The foundation has such a reputation for its willingness to sue that sometimes all it takes is the threat of a lawsuit for cities to capitulate.

That happened in February, when the Oak Harbor City Council unanimously repealed an ordinance that bans guns from city parks and the marina.

This was after a letter from Gottlieb saying that the ordinance was at odds with state law allowing guns at those locations.

Says Rick Almberg, a retired contractor serving his second term on the Oak Harbor City Council:

“Well, of course we didn’t want a lawsuit on our hands. But is it common sense to allow people to carry loaded weapons in an area where our families are playing and celebrating? And in our legislative chambers?

“I’m not against guns. I’m a hunter. I’m a former Army Airborne officer. I don’t need a vigilante watching out for me, especially a vigilante who’d compound the problem rather than actually help.”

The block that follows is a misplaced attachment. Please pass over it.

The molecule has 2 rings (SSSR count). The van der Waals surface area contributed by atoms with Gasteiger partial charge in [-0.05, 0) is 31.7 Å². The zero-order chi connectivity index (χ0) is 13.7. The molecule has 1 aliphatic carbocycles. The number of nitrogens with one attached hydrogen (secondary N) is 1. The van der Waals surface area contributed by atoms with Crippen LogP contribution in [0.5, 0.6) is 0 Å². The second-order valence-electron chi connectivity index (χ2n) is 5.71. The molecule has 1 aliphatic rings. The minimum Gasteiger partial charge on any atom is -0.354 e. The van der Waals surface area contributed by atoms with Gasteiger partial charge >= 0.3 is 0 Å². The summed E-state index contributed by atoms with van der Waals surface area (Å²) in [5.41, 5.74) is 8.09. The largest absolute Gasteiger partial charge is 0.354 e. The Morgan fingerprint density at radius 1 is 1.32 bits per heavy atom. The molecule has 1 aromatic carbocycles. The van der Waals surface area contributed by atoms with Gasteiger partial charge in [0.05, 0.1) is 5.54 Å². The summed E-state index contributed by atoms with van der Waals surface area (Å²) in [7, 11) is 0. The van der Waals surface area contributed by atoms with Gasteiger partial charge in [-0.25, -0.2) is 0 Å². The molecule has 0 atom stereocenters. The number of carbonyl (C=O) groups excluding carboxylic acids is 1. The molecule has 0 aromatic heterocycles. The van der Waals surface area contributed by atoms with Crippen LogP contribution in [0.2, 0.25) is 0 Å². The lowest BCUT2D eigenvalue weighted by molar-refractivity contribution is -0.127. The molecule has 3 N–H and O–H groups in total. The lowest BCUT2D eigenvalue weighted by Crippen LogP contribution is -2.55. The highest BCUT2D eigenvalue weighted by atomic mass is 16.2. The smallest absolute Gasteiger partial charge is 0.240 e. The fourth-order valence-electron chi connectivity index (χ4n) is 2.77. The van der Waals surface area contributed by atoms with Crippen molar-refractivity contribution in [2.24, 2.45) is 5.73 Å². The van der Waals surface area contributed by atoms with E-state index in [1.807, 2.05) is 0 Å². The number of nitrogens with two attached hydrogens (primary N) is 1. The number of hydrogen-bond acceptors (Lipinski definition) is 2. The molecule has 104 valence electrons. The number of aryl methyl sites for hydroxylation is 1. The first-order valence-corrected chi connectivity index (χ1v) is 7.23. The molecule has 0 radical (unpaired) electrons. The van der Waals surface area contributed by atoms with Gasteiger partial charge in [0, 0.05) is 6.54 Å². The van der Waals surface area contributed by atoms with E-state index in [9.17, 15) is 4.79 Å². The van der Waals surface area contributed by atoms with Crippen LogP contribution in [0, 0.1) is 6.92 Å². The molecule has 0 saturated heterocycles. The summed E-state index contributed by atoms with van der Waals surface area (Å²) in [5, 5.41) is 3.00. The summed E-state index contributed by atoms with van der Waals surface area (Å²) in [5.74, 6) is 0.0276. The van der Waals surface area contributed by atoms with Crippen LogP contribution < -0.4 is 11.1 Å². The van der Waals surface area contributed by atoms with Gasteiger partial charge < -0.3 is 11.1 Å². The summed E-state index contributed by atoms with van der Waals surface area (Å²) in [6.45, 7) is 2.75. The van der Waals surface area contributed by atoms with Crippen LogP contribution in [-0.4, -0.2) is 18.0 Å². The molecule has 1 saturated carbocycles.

Direct-mail expertise

Gottlieb gets paid about $36,000 a year to run the foundation, plus an additional $11,000 for health and other benefits.

He says he doesn’t need the money.

That’s because housed in the same James Madison Building are offices for a couple of other gun-rights groups that are affiliated with Gottlieb, but don’t have the prominence, and also a for-profit direct-mail company called Merril Associates.

The latter was founded by Gottlieb (Merril is his middle name) and now is run by his wife, Julianne Versnel. Gottlieb declines to reveal money figures but says the business does quite well. It sends out millions of letters a year on behalf of a variety of groups.